In 2022, Bea Barbeau-Scurla presented a draft of a show at Sydney Fringe, which ended up selling out.
That show, 'I Don't Know How This Will End' has evolved into 'HOUSE', which Bea is presenting as part of Melbourne International Comedy Festival (MICF) this year. 'HOUSE' is a vulnerable, hilarious account on how cleaning up a hoarder's house helped her reckon with her own childhood, and how letting go of your past can be just as important as acknowledging it.
Bea has written a feature film, opened for the likes of Wil Anderson and Geraldine Hickey, and will now give MICF audiences a story about an upbringing bringing you down, and endear them to reflect on their own lives.
We learn more from Bea ahead of the show.
You originally debuted a draft of this show last year. It got quite the reception! What’s the main way it has evolved to being what audiences will see today?
I performed a draft version of my debut solo show at Sydney Fringe Festival last year and it was awesome, but since then I’ve worked with my dramaturg Charlie Lewin (Best Newcomer 2021) and developed the show with PACT Centre For Emerging Artists. I think the bones of the show are still the same but Charlie and PACT helped me dig deeper and find what the show is really about. I guess audiences can prepare for tighter jokes and more vulnerability, this version feels more like a full experience.
What sorts of themes do you tackle in ‘HOUSE’?
'HOUSE' is about the selling of my childhood home but, it’s mainly about having to sort through the pieces of my childhood in order to help 'make it make sense'. My mum’s a hoarder so she kept every single relic of our lives in that house, and having to go through those items was an extremely difficult experience. The show tackles mental illness, intergenerational trauma and the first-generation migrant experience.
And why were you inspired to create a show around these themes?
I’ve been doing stand-up for the last five years and as I was in the process of cleaning up the family home, I realised that I had a lot to say about it, basically to help me process it. Then I realised a lot of my material revolves around my family, my depression and my childhood so it all really fell into place. Performing it at Sydney Fringe really solidified that it was a show that was relatable to some and even moving to others.
How are you hoping audiences respond to the material – aside of course from being thoroughly entertained.
Admittedly, I always feel bad when people say that they related to the show, I’m sorry you had to deal with that, but also, it feels really good to have people feel seen with my show. I hope everyone relates a little bit, if they don’t, I hope they leave the show with a few fave jokes and feel like they got to know me or people like me a little better.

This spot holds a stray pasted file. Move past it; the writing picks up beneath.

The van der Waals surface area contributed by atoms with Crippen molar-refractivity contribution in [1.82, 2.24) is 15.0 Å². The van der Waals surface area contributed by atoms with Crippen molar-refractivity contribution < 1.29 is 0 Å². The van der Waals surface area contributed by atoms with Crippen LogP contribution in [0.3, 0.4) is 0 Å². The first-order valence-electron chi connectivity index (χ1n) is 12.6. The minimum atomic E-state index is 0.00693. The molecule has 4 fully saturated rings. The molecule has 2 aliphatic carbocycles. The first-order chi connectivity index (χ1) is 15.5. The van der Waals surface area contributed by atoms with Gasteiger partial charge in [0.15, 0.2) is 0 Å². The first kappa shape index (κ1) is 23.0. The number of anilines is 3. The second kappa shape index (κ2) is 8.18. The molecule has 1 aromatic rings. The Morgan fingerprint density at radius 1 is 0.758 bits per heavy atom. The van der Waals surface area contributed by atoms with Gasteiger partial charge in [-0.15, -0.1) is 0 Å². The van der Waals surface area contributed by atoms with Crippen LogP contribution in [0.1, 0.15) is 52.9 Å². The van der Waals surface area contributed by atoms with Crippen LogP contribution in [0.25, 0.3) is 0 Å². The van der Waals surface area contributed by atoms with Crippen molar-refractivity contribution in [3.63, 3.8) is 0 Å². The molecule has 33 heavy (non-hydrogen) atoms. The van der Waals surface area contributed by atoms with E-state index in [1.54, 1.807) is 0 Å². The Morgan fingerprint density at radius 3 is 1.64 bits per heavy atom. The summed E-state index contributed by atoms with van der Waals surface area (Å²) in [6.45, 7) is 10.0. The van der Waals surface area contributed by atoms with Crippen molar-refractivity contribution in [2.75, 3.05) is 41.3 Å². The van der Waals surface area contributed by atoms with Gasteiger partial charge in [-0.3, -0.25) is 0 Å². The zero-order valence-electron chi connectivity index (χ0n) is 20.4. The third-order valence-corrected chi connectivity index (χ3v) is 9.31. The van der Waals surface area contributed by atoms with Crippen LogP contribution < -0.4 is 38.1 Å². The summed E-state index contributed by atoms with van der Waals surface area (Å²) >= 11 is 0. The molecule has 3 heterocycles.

You’ve just moved to Melbourne! What are you looking forward to most about playing MICF considering it’s now your place of residence?!
Even though I’m THOROUGHLY excited to put on my show, I also love checking out other shows, meeting other comedians, chatting to audience members. The best thing about the late nights this year will be being able to come home to my own bed. Last year I was paying $75 a night for a private room in a hostel in Preston and the 3am Ubers back were always a sobering experience.
As a relatively fresh Melbourne resident, what is your favourite thing about the city so far?
Honestly, it might be boring but the weather. It is LIFE-CHANGING being in a city that isn’t humid as heck. But also, the amount of live comedy is amazing, being able to do gigs, see famous comics, all of that rules.
Your press release reveals that you once were in charge of social media for a funeral home for a year! How did that go for you?
It was actually one of the best jobs I've ever had, once you get past the weirdness and morbidity it's actually pretty cool. It was pretty weird advertising funeral services but I think overall it helped me get more comfortable with death and grief.
You ran a comedy club when you lived in Sydney. Where did the idea for that come from and what was your favourite thing about it?
Rat Klub was a show I started in 2021, I wanted a room that was inclusive, diverse and fun. The Sydney comedy scene (like most comedy scenes) suffered a lot from the lockdowns, so starting up a new show was exciting and thrilling. Since then we've raised over $800 for six different charities, had heavy hitters like Hughesy and Sam Campbell drop in to do spots and have gotten a loyal small fanbase. But I think my favourite thing is being able to see local comedians, rising stars, the people who will be big deals in maybe ten years try out their material and make Rat Klub their home. Local comedian Ryan Sim is now running Rat Klub so it's still going strong!
What’s next for you once you’ve conquered MICF?
I’m excited to continue doing stand-up and I am thinking of running a Melbourne chapter of Rat Klub. I also would like to do more festivals, I had a great time at Adelaide Fringe this year and would love to go next year! I'm looking forward to getting stuck into the Melbourne scene and maybe trying something new. . . Maybe another show for 2024. . . We'll see if this year's run is good first.
Bea Barbeau-Scurla plays Storyville (Melbourne International Comedy Festival) 28 March-9 April.